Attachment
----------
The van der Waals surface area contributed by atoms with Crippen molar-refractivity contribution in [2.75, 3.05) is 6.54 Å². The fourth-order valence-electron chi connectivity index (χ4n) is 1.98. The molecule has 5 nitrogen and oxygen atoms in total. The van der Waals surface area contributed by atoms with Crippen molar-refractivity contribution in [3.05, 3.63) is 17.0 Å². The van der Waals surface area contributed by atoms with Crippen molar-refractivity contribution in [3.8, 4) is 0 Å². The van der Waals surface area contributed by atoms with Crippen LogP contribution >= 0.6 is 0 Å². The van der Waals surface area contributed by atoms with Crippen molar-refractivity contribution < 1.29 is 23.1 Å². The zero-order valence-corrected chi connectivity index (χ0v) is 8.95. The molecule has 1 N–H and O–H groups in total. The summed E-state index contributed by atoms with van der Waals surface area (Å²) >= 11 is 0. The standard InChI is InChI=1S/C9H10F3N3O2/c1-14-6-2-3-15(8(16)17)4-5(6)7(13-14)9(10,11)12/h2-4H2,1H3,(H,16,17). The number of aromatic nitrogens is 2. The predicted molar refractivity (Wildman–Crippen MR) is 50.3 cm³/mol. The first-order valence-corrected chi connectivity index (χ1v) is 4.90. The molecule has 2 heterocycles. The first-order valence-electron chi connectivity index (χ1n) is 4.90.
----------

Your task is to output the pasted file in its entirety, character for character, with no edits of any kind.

The van der Waals surface area contributed by atoms with Crippen molar-refractivity contribution in [2.75, 3.05) is 6.54 Å². The fourth-order valence-electron chi connectivity index (χ4n) is 1.98. The molecule has 5 nitrogen and oxygen atoms in total. The van der Waals surface area contributed by atoms with Crippen molar-refractivity contribution in [3.05, 3.63) is 17.0 Å². The van der Waals surface area contributed by atoms with Crippen molar-refractivity contribution in [3.8, 4) is 0 Å². The van der Waals surface area contributed by atoms with Crippen LogP contribution >= 0.6 is 0 Å². The van der Waals surface area contributed by atoms with Crippen molar-refractivity contribution < 1.29 is 23.1 Å². The zero-order valence-corrected chi connectivity index (χ0v) is 8.95. The molecule has 1 N–H and O–H groups in total. The summed E-state index contributed by atoms with van der Waals surface area (Å²) >= 11 is 0. The standard InChI is InChI=1S/C9H10F3N3O2/c1-14-6-2-3-15(8(16)17)4-5(6)7(13-14)9(10,11)12/h2-4H2,1H3,(H,16,17). The number of aromatic nitrogens is 2. The predicted molar refractivity (Wildman–Crippen MR) is 50.3 cm³/mol. The first-order valence-corrected chi connectivity index (χ1v) is 4.90. The molecule has 2 heterocycles. The first-order valence-electron chi connectivity index (χ1n) is 4.90.